Asked how the restaurant was able to remain unaffected by the bridge closure, Prather responded readily: "Because we’re the Tadich Grill. Everybody comes here."

While business tends to be "feast and famine" across the street at Let Us! Copy, Billy McMorrow said today wasn’t slower than a usual Friday, especially considering the holiday. It’s been a quiet day, McMorrow said, but "not necessarily because of the bridge."

Given that 280,000 vehicles cross the Bay Bridge daily, business owners and employees seemed surprisingly unfazed by the closure. Somehow, even without the bridge, San Francisco seemed to carry on, a little less noisy than usual, but not less busy.

Did the Bay Bridge closure affect your commute today? Will you be taking advantage of the extra-quiet streets this Labor Day Weekend? Leave your thoughts in the comment section below.

  • From caltrain to broadway on my bike I saw like 7 cars total. Eerie. This was at 5 PM!

  • Somewhere I read the suggestion the closed Western section of the bridge should have been opened up to cyclists from the weekend. Seems like a brilliant way to draw people out but leave their cars behind for the final bridge closure in a couple years.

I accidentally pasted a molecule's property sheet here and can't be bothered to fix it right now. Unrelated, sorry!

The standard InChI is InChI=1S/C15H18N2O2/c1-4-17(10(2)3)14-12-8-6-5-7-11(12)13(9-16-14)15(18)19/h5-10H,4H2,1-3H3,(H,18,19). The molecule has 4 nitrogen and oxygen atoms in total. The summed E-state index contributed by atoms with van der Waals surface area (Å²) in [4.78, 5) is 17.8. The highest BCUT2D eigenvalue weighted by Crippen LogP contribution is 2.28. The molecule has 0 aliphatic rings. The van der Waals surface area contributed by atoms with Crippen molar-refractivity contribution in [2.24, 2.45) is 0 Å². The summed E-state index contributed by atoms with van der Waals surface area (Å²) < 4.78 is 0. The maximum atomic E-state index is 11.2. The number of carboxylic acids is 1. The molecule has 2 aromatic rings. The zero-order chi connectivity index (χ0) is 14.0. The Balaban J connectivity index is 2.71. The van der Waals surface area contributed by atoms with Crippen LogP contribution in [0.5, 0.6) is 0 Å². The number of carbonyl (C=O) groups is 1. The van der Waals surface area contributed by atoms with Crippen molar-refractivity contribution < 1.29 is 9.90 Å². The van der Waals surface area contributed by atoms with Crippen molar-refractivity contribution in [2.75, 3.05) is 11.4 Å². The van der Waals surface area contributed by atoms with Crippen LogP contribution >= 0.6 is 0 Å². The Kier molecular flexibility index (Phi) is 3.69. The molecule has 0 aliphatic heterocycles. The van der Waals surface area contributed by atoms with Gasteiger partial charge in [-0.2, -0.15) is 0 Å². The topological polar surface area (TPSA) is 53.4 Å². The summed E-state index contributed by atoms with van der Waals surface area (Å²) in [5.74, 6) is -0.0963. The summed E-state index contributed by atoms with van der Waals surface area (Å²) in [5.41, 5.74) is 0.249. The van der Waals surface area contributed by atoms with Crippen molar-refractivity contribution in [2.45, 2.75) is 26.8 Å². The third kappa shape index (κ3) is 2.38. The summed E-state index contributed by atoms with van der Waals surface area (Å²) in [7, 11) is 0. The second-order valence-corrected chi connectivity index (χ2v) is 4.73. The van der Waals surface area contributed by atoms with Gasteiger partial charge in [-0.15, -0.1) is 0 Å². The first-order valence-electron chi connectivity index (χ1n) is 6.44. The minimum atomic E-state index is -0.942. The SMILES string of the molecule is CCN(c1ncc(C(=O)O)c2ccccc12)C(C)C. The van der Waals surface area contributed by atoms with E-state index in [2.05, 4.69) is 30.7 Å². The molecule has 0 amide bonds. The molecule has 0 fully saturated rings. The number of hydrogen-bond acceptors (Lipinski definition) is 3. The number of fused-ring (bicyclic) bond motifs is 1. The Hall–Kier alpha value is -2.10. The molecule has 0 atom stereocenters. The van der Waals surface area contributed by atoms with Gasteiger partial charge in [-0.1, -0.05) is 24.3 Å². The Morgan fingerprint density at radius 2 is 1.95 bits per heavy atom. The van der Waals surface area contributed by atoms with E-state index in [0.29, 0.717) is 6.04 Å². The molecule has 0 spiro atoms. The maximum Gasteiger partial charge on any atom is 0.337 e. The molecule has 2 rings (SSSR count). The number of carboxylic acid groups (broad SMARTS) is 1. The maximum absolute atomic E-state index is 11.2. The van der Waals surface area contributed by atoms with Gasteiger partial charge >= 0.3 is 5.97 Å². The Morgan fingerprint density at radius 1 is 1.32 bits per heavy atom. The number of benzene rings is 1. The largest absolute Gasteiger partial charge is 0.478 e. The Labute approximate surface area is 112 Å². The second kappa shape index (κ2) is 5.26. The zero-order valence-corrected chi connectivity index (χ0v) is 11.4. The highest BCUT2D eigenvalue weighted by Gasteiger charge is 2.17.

• I bike down First and Fremont streets every morning. The congested traffic I bypass every morning is actually safer for me because everyone’s jammed and there’s less chance of someone swerving quickly. Today there was only a few cars on First street, but they were cruising at about 40MPH.

    But I really enjoy the now-quiet neighborhood I live in. Very little traffic and I don’t hear the motorcycles and semi’s revving up on the lower deck. I guess I’m just used to the noise there all the time. It’s quite serene now!

    Question: Is biking on the bay bridge permitted for the weekend to Treasure Island? I see no reason why it shouldn’t be.

  • ZA

    Leaving at 8am, and returning at 5pm along Harrison and Howard, I didn’t see any significant change to my typical cycling commutes with the following exceptions:

    – Slightly more morning delivery trucks than usual
    – A handful more parents and guardians taking kids to school on bikes (way to go!)

  • Jeffrey W. Baker

    I would like to see rider figures from previous, non-bridge-closure Fridays before Labor Day. Intuitively, I suppose that BART ridership is usually way down on the Friday before a holiday weekend. Therefore ridership being up 10k compared to last week might actually have been a much larger net gain compared to a traditional long weekend.